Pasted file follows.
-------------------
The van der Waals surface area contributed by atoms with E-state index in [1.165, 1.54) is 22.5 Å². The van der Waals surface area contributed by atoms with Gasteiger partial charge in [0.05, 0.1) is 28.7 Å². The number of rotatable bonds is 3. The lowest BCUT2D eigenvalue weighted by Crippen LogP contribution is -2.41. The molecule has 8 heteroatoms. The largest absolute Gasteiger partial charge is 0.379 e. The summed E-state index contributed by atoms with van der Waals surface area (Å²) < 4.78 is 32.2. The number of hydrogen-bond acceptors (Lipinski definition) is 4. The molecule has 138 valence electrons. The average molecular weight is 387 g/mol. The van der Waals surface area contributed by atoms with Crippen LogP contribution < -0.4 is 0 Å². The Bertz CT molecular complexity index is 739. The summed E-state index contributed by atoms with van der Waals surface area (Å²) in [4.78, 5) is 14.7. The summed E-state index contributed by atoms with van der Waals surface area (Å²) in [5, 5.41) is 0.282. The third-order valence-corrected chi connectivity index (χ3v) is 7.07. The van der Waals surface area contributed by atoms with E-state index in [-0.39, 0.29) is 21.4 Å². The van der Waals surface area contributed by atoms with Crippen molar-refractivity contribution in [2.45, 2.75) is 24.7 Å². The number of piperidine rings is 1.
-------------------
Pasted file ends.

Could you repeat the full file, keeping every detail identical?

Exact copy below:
The van der Waals surface area contributed by atoms with E-state index in [1.165, 1.54) is 22.5 Å². The van der Waals surface area contributed by atoms with Gasteiger partial charge in [0.05, 0.1) is 28.7 Å². The number of rotatable bonds is 3. The lowest BCUT2D eigenvalue weighted by Crippen LogP contribution is -2.41. The molecule has 8 heteroatoms. The largest absolute Gasteiger partial charge is 0.379 e. The summed E-state index contributed by atoms with van der Waals surface area (Å²) < 4.78 is 32.2. The number of hydrogen-bond acceptors (Lipinski definition) is 4. The molecule has 138 valence electrons. The average molecular weight is 387 g/mol. The van der Waals surface area contributed by atoms with Crippen LogP contribution < -0.4 is 0 Å². The Bertz CT molecular complexity index is 739. The summed E-state index contributed by atoms with van der Waals surface area (Å²) in [4.78, 5) is 14.7. The summed E-state index contributed by atoms with van der Waals surface area (Å²) in [5, 5.41) is 0.282. The third-order valence-corrected chi connectivity index (χ3v) is 7.07. The van der Waals surface area contributed by atoms with E-state index in [-0.39, 0.29) is 21.4 Å². The van der Waals surface area contributed by atoms with Crippen molar-refractivity contribution in [2.45, 2.75) is 24.7 Å². The number of piperidine rings is 1.